Since the advent of social media, aspirational content has taken on a whole new meaning. First, there was Victoria’s Secret angels documenting their workout routines, then couples in seemingly perfect relationships who quit their jobs to travel the world and finally, YouTubers sharing what they eat in a day (every day).
As TikTok continues to grow, becoming the most downloaded app in the world in 2020, it seemed like it might have avoided this kind of content. The app is known for its catchy dances, comedic sketches and a somewhat democratised algorithm in which views are more important than likes. But a new trend has emerged on TikTok that is not dissimilar to the viral posts of social media’s past. In fact, it’s name perfectly encapsulates the essence of online aspiration, as it’s all about becoming #ThatGirl.
‘That Girl’ wakes up between five and six am, working out, drinking her morning smoothie and journaling and/or meditating before the rest of the world has had a cup of coffee. She wears perfectly clean and ironed loungewear and makes breakfasts that are as visually appealing as they are nutritionally rich.
The trend sees women creating videos documenting their daily routines, on their quest to become ‘That Girl’. The #ThatGirl hashtag on TikTok has over 1.3 billion views and this kind of content has perhaps peaked with the rise of Emily Mariko, a creator who shares the process of her making healthy recipes, as well as organisational and lifestyle content.
“I discovered the ‘That Girl’ trend when I was pulling myself from rock bottom,” says Sara Elly, a 19-year old content creator living in Albuquerque, USA, whose video about the TED Talks you should watch to help you become ‘That Girl’ went viral.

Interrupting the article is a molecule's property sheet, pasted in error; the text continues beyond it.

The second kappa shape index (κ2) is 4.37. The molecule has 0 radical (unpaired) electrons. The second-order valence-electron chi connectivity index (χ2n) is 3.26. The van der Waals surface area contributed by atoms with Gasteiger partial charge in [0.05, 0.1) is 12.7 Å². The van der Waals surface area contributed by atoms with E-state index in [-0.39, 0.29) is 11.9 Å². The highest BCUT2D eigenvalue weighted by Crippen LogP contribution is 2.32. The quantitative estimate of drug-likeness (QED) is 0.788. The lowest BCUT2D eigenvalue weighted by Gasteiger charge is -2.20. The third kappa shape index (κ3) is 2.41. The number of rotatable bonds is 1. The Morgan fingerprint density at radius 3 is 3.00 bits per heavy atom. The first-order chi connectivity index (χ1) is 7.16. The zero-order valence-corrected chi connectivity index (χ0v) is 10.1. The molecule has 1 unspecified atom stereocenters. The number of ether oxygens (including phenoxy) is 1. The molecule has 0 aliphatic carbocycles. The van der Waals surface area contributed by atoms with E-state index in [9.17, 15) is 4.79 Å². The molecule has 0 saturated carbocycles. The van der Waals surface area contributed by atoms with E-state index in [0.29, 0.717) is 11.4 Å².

"What appealed to me most is the active support system made up of a community of people that wanted to do better,” she says.
So, what does it mean to become #ThatGirl on TikTok? The ‘That Girl’ trend is all about self-improvement, focussing mainly on productivity and mental health. The TikToks promoting the trend are often heavily aesthetics-based, with clean, pastel desk setups and Instagram-worthy breakfasts.
“When I first began to see that my TikTok algorithm had transitioned into wellness and health content, I began to feel less guilty about mindlessly scrolling,” says Olivia Eve Shabo, 21, from New Jersey, who also started creating ‘That Girl’ content, alongside her self-growth podcast. “I was fascinated by how much a short clip could motivate me to get up and move my body, wake up early or get work done.”
For creators like Sara and Olivia, the ‘That Girl’ lifestyle helps them to balance productivity and self-care. And although the trend encourages discipline it certainly doesn’t advocate an ‘all work no play’ approach to life - ‘That Girl’ meditates and journals as much as she spends time working.
30-year-old Aimee from Swansea discovered the ‘That Girl’ trend earlier this year and has what she describes as a love/hate relationship with it. “When I first found the ‘That Girl’ trend, I felt like my life was in tatters,” she says. “When I saw these women who seemed to have it all figured out and who made life look so glamorous and so easy, I wanted that for myself. I wanted to be ‘That Girl’ too.”